In the highly competitive beer industry, brewers need their packaging to do more than stand out on the shelf

It is the middle of summer and you're outside relaxing on the beach. Or at a cabin. Or in a park. It really doesn't matter where you are because one thing is certain, you're going to need something to drink. A glass of wine might be fine for a romantic dinner or wistful lunch, but nothing beats an ice cold beer in the dead heat of summer. Why do we enjoy beer so, so much? There are many reasons. But perhaps it all starts with the package.

Steam Whistle and why a good package is essential for business

Take Steam Whistle, for example. The Canadian beer company has built a package that is as distinctive as its product, winning international awards for package design — like the 2015 PAC Global Leadership Awards in the Corrugated Containers, Structural Enhanced category for its Oktoberfest packaging — as well as the hearts of Canadians. Clearly, Steam Whistle's packaging is all that and, well, a box of beer. But what, exactly, makes for a good beer package? And why should we even care?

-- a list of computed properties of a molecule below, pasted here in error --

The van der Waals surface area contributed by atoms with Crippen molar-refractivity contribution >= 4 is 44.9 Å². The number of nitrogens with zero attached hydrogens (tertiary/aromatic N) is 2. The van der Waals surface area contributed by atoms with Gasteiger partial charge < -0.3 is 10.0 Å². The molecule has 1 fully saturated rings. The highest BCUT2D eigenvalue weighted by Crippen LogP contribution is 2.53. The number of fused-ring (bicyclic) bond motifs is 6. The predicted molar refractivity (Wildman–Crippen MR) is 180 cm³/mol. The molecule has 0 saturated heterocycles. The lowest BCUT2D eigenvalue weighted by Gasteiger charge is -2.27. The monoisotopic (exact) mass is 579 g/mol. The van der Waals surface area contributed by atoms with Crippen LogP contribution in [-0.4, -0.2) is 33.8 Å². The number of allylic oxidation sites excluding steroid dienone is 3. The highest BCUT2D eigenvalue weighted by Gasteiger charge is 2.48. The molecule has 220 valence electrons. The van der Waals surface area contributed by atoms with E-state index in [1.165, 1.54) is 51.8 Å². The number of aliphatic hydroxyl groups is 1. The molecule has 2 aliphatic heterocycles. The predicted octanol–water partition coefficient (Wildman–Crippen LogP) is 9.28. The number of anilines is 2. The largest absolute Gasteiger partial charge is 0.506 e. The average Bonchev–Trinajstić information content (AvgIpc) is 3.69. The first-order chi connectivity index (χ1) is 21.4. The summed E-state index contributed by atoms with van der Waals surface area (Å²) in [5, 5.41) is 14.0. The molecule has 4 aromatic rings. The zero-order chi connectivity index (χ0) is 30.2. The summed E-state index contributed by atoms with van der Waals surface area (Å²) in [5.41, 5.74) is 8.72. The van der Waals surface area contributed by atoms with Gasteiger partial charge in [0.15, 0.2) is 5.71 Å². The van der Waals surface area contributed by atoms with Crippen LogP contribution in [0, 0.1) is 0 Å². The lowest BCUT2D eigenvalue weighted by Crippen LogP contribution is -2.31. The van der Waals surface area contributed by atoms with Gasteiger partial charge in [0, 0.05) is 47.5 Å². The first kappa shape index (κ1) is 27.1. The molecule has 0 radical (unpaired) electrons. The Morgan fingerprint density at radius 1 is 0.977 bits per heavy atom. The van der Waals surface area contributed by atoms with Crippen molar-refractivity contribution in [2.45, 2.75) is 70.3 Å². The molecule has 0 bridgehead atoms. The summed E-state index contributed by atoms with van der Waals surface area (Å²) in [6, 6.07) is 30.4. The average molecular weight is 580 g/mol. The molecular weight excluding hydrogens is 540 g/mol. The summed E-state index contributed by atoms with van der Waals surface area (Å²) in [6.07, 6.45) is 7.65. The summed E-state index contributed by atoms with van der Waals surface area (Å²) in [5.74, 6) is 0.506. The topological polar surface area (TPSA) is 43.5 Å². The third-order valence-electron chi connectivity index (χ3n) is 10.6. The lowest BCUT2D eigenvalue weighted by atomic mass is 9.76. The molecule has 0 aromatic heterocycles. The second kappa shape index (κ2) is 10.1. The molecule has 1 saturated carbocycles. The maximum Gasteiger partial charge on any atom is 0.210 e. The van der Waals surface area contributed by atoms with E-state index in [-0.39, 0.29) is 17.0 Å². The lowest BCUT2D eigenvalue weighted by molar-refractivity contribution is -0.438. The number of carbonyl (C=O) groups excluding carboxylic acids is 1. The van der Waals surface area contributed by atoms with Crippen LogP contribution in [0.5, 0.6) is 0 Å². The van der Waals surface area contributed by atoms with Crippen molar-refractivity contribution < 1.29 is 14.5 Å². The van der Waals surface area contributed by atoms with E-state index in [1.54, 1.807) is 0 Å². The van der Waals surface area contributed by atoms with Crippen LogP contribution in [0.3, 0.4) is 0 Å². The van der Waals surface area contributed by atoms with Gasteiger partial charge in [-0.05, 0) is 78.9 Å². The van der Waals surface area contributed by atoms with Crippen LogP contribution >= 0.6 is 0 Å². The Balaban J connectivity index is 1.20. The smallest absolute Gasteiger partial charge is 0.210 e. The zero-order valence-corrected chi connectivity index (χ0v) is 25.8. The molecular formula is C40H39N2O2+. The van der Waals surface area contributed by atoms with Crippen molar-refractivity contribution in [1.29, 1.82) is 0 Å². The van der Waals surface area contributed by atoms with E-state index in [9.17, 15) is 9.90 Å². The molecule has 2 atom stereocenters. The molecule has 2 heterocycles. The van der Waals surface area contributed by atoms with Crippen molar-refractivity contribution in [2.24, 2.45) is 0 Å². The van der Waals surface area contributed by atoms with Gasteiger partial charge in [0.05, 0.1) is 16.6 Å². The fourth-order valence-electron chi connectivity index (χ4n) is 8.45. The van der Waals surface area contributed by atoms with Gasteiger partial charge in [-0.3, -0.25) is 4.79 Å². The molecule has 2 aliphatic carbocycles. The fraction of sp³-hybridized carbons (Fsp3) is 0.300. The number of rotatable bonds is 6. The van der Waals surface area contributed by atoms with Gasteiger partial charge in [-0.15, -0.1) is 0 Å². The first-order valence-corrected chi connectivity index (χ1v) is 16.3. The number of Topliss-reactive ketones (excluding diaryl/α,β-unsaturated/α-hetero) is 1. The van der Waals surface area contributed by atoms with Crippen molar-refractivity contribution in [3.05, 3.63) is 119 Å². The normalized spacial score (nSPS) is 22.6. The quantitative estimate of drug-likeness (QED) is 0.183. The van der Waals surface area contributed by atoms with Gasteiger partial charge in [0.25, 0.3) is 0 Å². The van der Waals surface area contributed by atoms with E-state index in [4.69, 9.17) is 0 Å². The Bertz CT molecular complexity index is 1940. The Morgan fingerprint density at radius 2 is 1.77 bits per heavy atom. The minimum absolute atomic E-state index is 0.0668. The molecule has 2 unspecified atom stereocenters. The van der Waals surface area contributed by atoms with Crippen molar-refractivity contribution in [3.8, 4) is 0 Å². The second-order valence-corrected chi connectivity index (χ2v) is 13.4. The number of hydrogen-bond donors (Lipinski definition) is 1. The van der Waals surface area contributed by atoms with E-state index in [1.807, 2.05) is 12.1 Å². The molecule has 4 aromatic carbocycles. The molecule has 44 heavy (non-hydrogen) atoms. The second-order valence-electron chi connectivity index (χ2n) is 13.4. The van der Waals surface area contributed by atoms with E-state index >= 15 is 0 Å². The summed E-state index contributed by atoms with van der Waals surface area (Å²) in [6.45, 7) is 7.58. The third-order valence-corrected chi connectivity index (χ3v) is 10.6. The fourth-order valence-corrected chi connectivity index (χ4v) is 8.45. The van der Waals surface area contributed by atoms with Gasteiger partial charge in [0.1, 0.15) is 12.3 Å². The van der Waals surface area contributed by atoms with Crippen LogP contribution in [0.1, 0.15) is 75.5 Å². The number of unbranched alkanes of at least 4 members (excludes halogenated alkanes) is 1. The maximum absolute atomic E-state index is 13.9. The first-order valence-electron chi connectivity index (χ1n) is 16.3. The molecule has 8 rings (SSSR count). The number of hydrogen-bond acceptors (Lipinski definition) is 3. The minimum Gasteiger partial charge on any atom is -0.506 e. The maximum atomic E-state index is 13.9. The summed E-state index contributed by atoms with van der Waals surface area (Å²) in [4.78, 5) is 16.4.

The thought process: aesthetics, durability, and endurance

The first thing that is considered is, of course, aesthetics. No company wants to produce unattractive packaging. Packaging is perhaps especially important for a beer company. "Beer is a social product," says Sybil Taylor, Steam Whistle's Communications Director. "It is consumed in social settings, and it is often described as a 'badge' product, like fashions or products that have a name and portray something to others." Indeed, the kind of beer you drink says something about you, and is something brands like Steam Whistle consider when they put a package in stores. The package, says Taylor, "gives you presence on a shelf. It gives your brand personality."